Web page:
View Full Version : Anyone do hobby CNC here?
12-02-2009, 04:30 PM
I'm going to (eventually) do hobby milling, and cnc looks like it would be interesting and fun (I'm a computer geek - I can't help it!). Has anyone here done a hobby-level CNC setup? Where do you start with software? What software do you use to generate the models, and then to turn from models to the tool paths and g-code? I'm quite familiar with 3-d modeling (previous life - 3-d animation is very similar to 3-d CAD) so doing the 3-d modeling is not a daunting task to me. The question is how to go from that to the actual CNC mill control?
)I'm looking for hobby-level, which means cheap to start with. Otherwise, I'll be looking for hobby-level divorce paperwork filing, too ;D) And I want to start by learning before I decide to start committing $$$.
12-02-2009, 07:37 PM
here is a good place to start:
ArtSoft USA - Home of Mach3 and LazyCam (http://www.artsoftcontrols.com/)
we use mach software for our cnc mini mill for engraving. I want to get more into it but haven't had the time. there are some good hobby resources on that site also.
12-03-2009, 09:45 AM
Cnc is my second favorite hobby. I retro'd a lathemaster benchtop mill (ZAY) with servo's controlled by gecko 320's and ran using the artsoft mach3 software. I replaced all the leadscrews with ball screws from mcmaster (not the best but cheap(er)) and the machine is pretty accurate within about .003. Not as accurate as a VMC but usable and plenty of fun. I use bobcad for my cad/cam software and unlike the pro's who bitch all the time about it, I find it quite friendly and fun to use. Guess I've never had a really good cad/cam package but I didn't pay multiple thousands for the software either. Works really well for me.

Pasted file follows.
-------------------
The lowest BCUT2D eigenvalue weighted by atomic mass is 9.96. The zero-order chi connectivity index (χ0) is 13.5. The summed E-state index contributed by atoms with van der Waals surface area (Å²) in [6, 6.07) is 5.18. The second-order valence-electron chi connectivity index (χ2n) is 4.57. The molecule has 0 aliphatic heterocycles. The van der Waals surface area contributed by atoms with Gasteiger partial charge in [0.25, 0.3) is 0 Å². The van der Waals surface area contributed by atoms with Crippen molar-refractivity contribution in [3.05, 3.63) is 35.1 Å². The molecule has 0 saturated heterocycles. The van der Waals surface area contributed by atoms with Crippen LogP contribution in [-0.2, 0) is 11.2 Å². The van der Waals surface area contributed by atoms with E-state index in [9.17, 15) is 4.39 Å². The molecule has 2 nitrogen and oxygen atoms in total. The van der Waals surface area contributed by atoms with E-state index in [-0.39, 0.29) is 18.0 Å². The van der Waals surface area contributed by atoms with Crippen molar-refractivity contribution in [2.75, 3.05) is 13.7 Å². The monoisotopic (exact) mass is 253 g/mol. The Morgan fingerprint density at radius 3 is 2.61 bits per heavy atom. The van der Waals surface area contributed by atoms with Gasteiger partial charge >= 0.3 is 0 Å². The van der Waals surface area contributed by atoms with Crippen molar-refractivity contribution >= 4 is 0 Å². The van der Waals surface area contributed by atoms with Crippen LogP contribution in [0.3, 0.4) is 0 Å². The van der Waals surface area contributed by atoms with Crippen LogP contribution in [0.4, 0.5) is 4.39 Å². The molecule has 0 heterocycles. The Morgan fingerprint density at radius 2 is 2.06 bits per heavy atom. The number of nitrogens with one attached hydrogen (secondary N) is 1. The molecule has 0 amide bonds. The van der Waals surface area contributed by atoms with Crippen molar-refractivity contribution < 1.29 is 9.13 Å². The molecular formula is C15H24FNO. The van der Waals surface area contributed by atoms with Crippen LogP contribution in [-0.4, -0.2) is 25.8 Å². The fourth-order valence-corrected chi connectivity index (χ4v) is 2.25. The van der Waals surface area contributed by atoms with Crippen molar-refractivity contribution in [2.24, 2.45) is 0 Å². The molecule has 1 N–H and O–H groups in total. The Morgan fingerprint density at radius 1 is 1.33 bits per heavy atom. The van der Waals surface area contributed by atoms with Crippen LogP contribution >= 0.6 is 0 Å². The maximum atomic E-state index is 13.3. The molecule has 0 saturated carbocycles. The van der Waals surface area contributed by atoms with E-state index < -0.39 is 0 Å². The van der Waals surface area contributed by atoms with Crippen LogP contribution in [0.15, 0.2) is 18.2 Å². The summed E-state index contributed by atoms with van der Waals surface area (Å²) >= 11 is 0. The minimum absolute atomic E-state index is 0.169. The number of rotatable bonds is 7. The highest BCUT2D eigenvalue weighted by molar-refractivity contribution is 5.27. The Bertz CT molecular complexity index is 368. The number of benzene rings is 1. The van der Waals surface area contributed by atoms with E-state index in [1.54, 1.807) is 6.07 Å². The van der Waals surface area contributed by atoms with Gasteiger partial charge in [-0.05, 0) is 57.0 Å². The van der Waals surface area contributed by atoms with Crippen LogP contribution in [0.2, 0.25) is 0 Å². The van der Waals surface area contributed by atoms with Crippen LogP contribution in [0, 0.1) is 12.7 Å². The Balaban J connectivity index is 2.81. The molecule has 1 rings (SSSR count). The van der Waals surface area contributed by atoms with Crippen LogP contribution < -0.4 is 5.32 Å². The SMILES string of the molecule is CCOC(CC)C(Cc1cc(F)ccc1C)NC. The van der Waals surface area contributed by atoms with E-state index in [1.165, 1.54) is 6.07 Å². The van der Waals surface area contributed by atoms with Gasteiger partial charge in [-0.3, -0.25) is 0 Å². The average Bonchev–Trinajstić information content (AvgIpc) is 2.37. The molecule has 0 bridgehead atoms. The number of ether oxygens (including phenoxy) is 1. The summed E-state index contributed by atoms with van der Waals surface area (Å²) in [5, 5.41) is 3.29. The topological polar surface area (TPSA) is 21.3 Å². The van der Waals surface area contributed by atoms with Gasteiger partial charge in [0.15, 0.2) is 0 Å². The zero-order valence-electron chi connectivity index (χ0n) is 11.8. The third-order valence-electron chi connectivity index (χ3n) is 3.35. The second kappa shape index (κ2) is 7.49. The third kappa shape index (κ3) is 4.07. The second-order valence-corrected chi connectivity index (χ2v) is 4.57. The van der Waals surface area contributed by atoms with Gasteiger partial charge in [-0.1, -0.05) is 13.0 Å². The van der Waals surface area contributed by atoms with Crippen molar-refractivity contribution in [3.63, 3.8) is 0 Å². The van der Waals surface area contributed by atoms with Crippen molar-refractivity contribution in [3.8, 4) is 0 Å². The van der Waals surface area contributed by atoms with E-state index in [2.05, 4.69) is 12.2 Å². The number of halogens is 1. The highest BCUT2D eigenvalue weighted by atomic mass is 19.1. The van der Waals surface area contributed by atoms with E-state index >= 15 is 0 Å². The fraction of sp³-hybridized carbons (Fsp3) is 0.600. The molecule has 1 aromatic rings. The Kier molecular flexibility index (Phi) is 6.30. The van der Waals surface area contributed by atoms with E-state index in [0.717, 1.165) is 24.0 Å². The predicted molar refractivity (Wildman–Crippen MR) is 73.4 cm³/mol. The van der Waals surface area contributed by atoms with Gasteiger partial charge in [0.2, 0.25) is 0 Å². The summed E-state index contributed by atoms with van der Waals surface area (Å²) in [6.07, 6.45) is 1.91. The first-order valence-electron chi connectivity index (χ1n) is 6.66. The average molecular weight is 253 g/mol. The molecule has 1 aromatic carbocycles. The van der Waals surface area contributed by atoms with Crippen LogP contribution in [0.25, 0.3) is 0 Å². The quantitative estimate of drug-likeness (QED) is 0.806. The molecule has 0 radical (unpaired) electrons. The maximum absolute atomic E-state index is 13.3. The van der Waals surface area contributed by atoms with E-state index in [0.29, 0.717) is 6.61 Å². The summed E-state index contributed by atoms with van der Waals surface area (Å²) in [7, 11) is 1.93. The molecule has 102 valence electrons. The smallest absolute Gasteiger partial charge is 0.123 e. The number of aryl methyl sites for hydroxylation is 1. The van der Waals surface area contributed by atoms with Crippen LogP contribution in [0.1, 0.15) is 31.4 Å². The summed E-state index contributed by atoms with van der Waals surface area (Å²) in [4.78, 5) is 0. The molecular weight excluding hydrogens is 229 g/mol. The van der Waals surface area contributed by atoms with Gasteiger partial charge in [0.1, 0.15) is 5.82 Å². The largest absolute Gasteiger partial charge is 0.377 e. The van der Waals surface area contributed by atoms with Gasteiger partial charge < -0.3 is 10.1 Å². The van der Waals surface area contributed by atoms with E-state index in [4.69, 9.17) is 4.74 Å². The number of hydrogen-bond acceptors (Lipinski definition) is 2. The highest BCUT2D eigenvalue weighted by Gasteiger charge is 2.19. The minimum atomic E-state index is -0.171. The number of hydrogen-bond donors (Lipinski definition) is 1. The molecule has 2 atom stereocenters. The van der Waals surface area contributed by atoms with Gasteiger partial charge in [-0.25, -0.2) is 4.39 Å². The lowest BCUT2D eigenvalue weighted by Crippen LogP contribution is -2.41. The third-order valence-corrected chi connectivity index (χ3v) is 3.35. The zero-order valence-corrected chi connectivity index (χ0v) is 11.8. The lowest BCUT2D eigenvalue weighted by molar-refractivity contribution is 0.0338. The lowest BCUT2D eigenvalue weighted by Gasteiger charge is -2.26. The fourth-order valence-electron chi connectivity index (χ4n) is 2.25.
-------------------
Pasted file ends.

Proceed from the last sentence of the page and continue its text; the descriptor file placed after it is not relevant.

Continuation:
If you have any questions, let me know. CNC is fun but like building AK's use to be back when one could affort it, it will take up all of your time. Hope you have a nice comfortable shop to work in!
12-03-2009, 03:11 PM
I replaced all the leadscrews with ball screws
What are these "ball screws"?
12-04-2009, 05:28 PM
What are these "ball screws"?Basicly lead screws that are ether presision ground or rolled and ballnuts with resircalating ball bearings. http://school.mech.uwa.edu.au/~dwright/DANotes/threads/mechanics/recircBallBIG.jpeg
I am currently refitting my round column to 4 axis...
12-04-2009, 06:16 PM
Are they expensive? Where's a decent place to get them?
I might look into them for mine if they aren't too much.
I converted a Harbor Freight "X2" mini-mill. There are some pictures on my web site: Tools! (http://www.bacomatic.org/~dw/tool/tool.htm)
The mini-mill conversion was a project in itself, complicated by my own alterations. By the time you buy a mill, a ballscrew kit, a controller box, servos, and software, you're within spitting distance of buying one of the pre-done CNCs. I wanted to learn how it all went together and worked, and view my efforts as well for the time, but if all you want is to make parts, you might scout around for something already built.
12-21-2009, 02:17 PM
Has anyone used Alibre CAD/CAM software? I've been looking at their demo software, and the CAD part is extremely easy. The CAM part, though - well, let's just say that I have no way to know if their literature and claims are correct or more marketing BS.
12-29-2009, 12:53 PM
I've tried the demo version of Alibre software for the past several days, and it looks like a very good CAD package. The learning curve was fairly short (perhaps because I've done a lot of 3-D graphics in animation packages like Maya and Bryce). Just for the heck of it, I tried putting a set of Luger blueprints into Alibre. It was fairly easy. What was cool was the 'assembly' tool that lets you put things together. Not as sophisticated as CATIA or other very expensive high-end packages, but it does find interferences between parts and by using transparent or partially-transparent solids, you can see if the fit is what you wanted. It allows exports into a variety of formats like IGES and STL - and then can be read by VisualMill (which I also am testing the demo of). Right now, the price is rather right - it's under $200 for the basic package. I'm rather pleased with what I've discovered.
Now when my aunt's estate gets settled, I plan on getting a CNC mill and starting to try my hand at some real gunsmithing...